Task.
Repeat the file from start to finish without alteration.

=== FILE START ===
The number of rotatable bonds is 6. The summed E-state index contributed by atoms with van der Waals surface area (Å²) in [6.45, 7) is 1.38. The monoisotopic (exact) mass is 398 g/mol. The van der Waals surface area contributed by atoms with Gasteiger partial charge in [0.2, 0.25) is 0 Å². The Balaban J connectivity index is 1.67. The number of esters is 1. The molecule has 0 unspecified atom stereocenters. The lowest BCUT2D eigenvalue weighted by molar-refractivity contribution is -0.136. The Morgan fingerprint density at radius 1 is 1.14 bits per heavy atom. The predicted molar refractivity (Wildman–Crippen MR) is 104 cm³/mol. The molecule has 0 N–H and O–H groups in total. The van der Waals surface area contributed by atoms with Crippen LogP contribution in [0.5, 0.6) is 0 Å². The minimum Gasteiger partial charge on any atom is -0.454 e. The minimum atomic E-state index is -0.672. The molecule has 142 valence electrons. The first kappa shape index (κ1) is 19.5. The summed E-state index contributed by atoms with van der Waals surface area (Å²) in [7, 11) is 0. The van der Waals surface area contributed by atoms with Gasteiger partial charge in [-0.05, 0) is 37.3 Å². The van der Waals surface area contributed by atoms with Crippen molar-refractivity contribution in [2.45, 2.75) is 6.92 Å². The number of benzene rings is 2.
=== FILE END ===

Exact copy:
The number of rotatable bonds is 6. The summed E-state index contributed by atoms with van der Waals surface area (Å²) in [6.45, 7) is 1.38. The monoisotopic (exact) mass is 398 g/mol. The van der Waals surface area contributed by atoms with Gasteiger partial charge in [0.2, 0.25) is 0 Å². The Balaban J connectivity index is 1.67. The number of esters is 1. The molecule has 0 unspecified atom stereocenters. The lowest BCUT2D eigenvalue weighted by molar-refractivity contribution is -0.136. The Morgan fingerprint density at radius 1 is 1.14 bits per heavy atom. The predicted molar refractivity (Wildman–Crippen MR) is 104 cm³/mol. The molecule has 0 N–H and O–H groups in total. The van der Waals surface area contributed by atoms with Crippen LogP contribution in [0.5, 0.6) is 0 Å². The minimum Gasteiger partial charge on any atom is -0.454 e. The minimum atomic E-state index is -0.672. The molecule has 142 valence electrons. The first kappa shape index (κ1) is 19.5. The summed E-state index contributed by atoms with van der Waals surface area (Å²) in [7, 11) is 0. The van der Waals surface area contributed by atoms with Gasteiger partial charge in [-0.05, 0) is 37.3 Å². The van der Waals surface area contributed by atoms with Crippen molar-refractivity contribution in [2.45, 2.75) is 6.92 Å². The number of benzene rings is 2.